First penis transplant in the United States to be performed within a year

Surgeons at the Johns Hopkins University School of Medicine are hoping to within a year perform the first penis transplant in the United States on a young soldier injured by a bomb explosion in Afghanistan, the New York Times reported.

US (Next Media) – Surgeons at the Johns Hopkins University School of Medicine are hoping to within a year perform the first penis transplant in the United States on a young soldier injured by a bomb explosion in Afghanistan, the New York Times reported.

The surgery is experimental, and doctors at Johns Hopkins have been given permission to perform 60 transplants.

According to U.S. Department of Defense Trauma Registry figures cited by the New York Times, as many as 1,367 soldiers suffered wounds to the genitals in Iraq and Afghanistan after being injured by IEDs between 2001 and 2013. Some lost all or part of their penises and/or testicles.

In the first penis transplant in the U.S., a the penis of a recently deceased donor will be removed and carefully dissected to keep its blood vessels, nerves and connecting structures intact.

Then surgeons will then connect the nerves, veins and arteries of the donor’s penis to the recipient’s correlating tissue and stitch them together under a microscope.

The recipient’s nerves will grow into the transplant at a rate of about one inch per month, which means it could take several months for the patient to recover sexual function.

If however the transplant fails, the donor’s penis will be removed, leaving the recipient in the same condition as before the surgery.

Among the risks are bleeding and infection. The patient will also have to take anti-rejection medicines for all his life, which could increase his chances of developing cancer.

Only two other penis transplants have been performed: a failed one in China in 2006 and a successful one in South Africa in 2014.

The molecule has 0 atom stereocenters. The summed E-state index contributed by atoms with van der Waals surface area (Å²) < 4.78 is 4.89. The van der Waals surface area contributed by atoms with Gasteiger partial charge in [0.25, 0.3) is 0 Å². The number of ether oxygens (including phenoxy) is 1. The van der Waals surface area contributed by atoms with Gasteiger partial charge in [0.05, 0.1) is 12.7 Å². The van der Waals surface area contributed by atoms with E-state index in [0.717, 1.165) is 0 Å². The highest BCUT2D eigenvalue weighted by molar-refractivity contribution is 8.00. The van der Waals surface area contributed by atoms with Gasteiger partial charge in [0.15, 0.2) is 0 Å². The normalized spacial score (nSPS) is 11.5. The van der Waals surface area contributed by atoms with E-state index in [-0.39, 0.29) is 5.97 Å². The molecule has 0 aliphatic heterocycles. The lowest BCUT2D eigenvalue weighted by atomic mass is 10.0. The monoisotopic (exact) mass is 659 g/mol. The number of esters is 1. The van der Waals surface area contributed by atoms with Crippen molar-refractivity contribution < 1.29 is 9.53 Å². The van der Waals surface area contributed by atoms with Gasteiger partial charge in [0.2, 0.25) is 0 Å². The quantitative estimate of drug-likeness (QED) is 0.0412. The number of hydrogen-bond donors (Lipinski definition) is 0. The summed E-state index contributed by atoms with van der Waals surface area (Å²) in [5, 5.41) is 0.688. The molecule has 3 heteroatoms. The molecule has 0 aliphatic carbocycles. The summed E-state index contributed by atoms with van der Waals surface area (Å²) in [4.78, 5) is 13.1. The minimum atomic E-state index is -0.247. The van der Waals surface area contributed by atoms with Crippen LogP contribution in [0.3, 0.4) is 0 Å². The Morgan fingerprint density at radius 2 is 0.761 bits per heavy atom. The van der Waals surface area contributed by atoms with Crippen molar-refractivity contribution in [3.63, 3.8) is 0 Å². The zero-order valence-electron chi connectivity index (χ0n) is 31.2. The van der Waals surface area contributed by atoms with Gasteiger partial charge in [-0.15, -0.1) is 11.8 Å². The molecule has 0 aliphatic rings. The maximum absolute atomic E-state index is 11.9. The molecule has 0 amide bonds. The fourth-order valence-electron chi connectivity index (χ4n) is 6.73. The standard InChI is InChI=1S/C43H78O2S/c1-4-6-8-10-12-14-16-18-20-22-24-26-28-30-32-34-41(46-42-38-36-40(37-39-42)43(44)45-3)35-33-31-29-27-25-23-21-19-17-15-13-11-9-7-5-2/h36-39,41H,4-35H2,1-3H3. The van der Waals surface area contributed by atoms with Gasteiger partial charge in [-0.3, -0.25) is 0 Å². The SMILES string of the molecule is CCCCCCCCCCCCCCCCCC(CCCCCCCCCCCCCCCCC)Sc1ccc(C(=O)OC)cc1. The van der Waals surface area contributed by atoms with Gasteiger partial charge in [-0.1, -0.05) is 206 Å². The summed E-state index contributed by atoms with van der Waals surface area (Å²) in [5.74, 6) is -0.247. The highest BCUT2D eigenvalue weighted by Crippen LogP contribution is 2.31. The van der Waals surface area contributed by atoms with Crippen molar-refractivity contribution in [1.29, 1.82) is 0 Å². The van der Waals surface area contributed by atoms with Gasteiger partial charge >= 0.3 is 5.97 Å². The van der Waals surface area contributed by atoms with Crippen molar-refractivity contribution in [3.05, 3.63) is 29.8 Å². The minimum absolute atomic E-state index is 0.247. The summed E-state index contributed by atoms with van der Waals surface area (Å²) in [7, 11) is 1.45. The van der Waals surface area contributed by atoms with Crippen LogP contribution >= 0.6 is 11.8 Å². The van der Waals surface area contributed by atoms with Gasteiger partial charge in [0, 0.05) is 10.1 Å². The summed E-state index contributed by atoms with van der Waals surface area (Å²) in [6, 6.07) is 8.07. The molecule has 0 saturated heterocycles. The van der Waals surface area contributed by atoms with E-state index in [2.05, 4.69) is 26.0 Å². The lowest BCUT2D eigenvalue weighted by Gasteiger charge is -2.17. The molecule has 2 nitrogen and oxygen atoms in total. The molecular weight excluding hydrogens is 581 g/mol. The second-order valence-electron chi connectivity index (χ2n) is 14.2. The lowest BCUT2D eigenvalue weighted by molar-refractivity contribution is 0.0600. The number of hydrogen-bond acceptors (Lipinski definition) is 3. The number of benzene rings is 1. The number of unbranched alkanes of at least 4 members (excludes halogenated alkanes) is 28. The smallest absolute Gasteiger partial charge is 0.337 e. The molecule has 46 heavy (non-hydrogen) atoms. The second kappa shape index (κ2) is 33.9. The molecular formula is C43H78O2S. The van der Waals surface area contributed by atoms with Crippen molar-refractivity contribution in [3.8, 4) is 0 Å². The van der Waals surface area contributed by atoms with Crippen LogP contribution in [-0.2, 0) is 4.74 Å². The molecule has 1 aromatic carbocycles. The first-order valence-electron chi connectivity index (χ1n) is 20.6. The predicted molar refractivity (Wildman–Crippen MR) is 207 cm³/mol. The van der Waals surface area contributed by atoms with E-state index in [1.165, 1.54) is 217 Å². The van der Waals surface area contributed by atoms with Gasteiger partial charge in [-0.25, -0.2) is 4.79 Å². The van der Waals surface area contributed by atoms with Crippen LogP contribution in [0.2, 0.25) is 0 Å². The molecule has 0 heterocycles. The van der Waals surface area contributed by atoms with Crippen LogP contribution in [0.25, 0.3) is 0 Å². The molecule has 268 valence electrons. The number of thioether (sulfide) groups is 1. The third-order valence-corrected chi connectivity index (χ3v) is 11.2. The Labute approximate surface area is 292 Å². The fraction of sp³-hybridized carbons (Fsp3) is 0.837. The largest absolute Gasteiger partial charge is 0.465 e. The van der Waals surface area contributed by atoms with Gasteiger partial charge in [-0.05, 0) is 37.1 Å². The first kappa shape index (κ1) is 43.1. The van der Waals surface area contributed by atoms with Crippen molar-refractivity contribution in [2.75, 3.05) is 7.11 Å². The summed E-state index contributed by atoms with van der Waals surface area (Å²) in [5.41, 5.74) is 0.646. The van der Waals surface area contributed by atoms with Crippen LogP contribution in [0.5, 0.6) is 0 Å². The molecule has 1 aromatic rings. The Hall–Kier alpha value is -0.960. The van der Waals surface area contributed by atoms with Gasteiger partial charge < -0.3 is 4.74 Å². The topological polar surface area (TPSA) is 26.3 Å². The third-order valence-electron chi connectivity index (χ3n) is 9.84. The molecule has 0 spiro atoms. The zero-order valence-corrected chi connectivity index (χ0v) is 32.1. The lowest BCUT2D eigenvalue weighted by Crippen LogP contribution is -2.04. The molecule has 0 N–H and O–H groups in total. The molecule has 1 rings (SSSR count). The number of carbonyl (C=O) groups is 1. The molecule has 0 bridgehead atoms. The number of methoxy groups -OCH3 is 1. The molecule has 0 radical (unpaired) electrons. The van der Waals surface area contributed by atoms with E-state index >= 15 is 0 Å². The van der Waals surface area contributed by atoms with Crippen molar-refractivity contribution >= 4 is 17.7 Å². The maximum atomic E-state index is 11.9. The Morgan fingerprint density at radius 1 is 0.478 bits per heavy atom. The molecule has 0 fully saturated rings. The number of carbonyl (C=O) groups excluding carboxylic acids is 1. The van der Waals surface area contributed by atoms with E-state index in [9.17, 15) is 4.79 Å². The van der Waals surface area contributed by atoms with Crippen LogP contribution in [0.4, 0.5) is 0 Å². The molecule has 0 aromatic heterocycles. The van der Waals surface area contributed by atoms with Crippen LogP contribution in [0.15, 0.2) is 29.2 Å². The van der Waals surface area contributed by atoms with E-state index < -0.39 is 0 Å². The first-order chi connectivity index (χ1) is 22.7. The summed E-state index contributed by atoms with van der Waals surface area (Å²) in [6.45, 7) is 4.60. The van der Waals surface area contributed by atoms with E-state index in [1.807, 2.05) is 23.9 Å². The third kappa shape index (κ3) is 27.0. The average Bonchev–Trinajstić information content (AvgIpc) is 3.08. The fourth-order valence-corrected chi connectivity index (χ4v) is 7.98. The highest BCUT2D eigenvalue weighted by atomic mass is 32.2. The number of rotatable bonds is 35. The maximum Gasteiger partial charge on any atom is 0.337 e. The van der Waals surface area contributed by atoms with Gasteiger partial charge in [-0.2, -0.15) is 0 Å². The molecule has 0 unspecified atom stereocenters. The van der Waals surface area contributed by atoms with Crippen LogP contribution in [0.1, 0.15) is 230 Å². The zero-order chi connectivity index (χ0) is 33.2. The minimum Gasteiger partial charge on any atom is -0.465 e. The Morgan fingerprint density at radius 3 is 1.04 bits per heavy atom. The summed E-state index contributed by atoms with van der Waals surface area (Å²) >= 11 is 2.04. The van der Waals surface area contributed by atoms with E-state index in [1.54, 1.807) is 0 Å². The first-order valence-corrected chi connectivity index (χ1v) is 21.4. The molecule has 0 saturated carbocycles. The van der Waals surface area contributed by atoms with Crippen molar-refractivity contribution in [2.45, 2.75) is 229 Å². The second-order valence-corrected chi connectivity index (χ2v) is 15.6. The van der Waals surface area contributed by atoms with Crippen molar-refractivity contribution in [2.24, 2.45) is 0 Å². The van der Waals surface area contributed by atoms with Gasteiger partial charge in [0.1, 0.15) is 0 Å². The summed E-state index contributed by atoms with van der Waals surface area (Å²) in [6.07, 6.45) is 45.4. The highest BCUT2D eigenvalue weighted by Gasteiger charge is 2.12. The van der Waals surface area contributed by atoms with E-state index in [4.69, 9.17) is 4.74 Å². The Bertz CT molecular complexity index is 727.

The estimated cost of the procedure is $200,000 to $400,000 per operation.

RUNDOWN SHOWS:

1. Soldiers injured in the pelvic area in Afghanistan and Iraq

2. A donor’s penis being removed with its blood vessels, nerves and connecting structures intact

3. The nerves, veins and arteries of the donor’s penis connected to the recipient’s correlating tissue

4. A catheter draining urine

5. The recipient’s nerves growing into the transplant at a rate of one inch a month, the recipient recovering sexual function after few months

6. Unsuccessful penis transplant in China in 2006, successful penis transplant in South Africa in 2014

VOICEOVER (in English):

First penis transplant in the U.S. could help wounded soldiers

“From 2001 to 2013 as many as 1,367 soldiers suffered wounds to the genitals in Iraq and Afghanistan after being injured by IEDs. Some lost all or part of their penises or testicles.

“In the first penis transplant in the U.S., a donor’s penis will be removed and carefully dissected to keep its blood vessels, nerves and connecting structures intact.

“Then surgeons will connect the nerves, veins and arteries of the donor’s penis to the recipient’s correlating tissue and stitch it together under a microscope.”

“After the surgery, a catheter will be left in place to drain urine for the first few weeks until the patient develops the urinary function.”

“The recipient’s nerves will grow into the transplant at a rate of about one inch per month, which means it could take several months for the patient to recover sexual function.”

“Only two other penis transplants have been made around the world: a failed one in China in 2006 and a successful one in South Africa in 2014.”

SOURCES: The New York Times, TIME

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